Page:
Review: HAYWIRE (2012) | Casey's Movie Mania | Movie Reviews, Features & Others

Saturday, 10 March 2012

Review: HAYWIRE (2012)


RATING: 1/5

On paper, Steven Soderbergh's first foray into action-movie territory is certainly too good to give this a miss -- HAYWIRE stars former MMA fighter-turned-actress Gina Carano (who was best known in TV's reality show called American Gladiators) and favors clean-cut fight choreography unlike most like-minded movies (read: shaky-cam) shown these days. Unfortunately, what you have read or seen in the promotional materials that have been heavily advertised all this while, isn't exactly the kind of straightforward action-packed extravaganza you would hope for. Instead HAYWIRE is an artistic farce disguised as a B-grade action wannabe and worst of all, it's unbelievably boring.


At the beginning of the movie, we see Mallory Kane (Gina Carano) entering a rural diner in wintry upstate New York and have a cup of coffee. Not long after, a man she knew from her past named Aaron (Channing Tatum) arrives and sits at her table. They exchanged a few words, which are mostly cryptic talks. All of the sudden, they fight against each other but Mallory manages to beat the crap out of Aaron and goes on the run with a 19-year-old diner customer Scott (Michael Angarano) and his car. On the way along the road as far away as possible, Mallory begins to expose her backstory related to the dangerous situation she's currently facing now.

During the extended flashback, we learn that Mallory is a covert operative privately contracted by the government where she is sent on a mission that takes from Barcelona to Dublin. She is subsequently gets double-crossed by lots of people she comes to contact with -- including her boss Kenneth (Ewan McGregor), Rodrigo (Antonio Banderas) - the man responsible for the mission set-up; her partner Paul (Michael Fassbender) and Colbenz (Michael Douglas), an American diplomat who hired Kenneth's company. She ends up on her own and the only person she can trust is her father (Bill Paxton), a successful author and retired Marine.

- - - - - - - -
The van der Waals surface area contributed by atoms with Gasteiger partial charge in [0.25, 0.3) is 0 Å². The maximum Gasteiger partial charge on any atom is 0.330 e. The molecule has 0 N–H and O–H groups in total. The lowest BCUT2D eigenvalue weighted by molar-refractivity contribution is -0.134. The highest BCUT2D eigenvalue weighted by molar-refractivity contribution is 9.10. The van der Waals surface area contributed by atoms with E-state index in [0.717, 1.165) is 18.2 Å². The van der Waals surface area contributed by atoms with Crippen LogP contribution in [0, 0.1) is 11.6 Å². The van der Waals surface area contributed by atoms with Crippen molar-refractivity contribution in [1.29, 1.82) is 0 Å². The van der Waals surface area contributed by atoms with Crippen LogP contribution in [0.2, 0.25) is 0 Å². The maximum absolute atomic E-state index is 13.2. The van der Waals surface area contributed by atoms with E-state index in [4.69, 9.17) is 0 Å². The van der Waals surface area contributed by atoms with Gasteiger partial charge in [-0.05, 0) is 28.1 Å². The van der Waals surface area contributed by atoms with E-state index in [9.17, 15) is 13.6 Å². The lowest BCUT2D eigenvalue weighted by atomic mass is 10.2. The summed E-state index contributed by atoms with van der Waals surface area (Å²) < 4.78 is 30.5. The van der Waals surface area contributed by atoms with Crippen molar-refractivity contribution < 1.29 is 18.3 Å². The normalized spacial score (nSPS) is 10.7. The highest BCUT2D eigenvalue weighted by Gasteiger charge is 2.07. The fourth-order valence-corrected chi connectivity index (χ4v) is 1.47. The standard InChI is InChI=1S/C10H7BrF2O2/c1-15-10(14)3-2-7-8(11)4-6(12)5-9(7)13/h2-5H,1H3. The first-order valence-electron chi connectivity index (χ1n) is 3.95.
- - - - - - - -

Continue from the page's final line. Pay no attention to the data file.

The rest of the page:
As an action movie, HAYWIRE feels oddly disconnected. Sure, Soderbergh's camerawork is admirable enough to keep his shot still and focused. He favors widescreen angle so the viewers can witness properly what is going on during the fight sequence. Unfortunately, most of the action scenes are sorely lack of urgency. For instance, the whole Barcelona rescue mission scene is needlessly overshadowed by annoying black-and-white cutaways and muffled gunfire that totally taken away all the possible kinetic flair it supposes to have at the first place. Even the fight scene feels somewhat too stagy and also way too short-lived to last a satisfying experience for any action fans. Perhaps the biggest problem here is the way how Soderbergh casually handles the action scene in such laidback direction that doesn't really gel together. Only the highly-publicized fight scene between Gina Carano and Michael Fassbender at the hotel room stands out the most.

As for the plot, Lem Dobbs's script is needlessly convoluted. For all the playful flashbacks and double-crosses which zigzag throughout the movie, the entire story is simply uninteresting to hook the viewers. Even the presence of many A-list ensemble are all criminally underutilized. As for Gina Carano's acting debut, she is certainly has the screen presence to make her the next female action star to look for. But for now, her character here is totally lackluster with flat line delivery and equally wooden expression it's really hard to root for her.

Considering such title like HAYWIRE, the entire movie is terribly subdued it feels more like a failed experimental exercise in combining action-movie genre and indie sensibility without even bother to make everything as interesting as possible. Adding further insult is the anticlimactic third-act which totally wrecks the movie out of proportion -- a lazily-constructed fight scene set in a beach house which is so poorly lit it's difficult to see what is going on, and the lame final confrontation between Gina Carano and Ewan McGregor at the beach. In the meantime, David Holmes's smooth-jazz score does have its catchy moments, even though there are times it wears out the kinetic mood of the supposedly intense action scene. What a colossal misfire.

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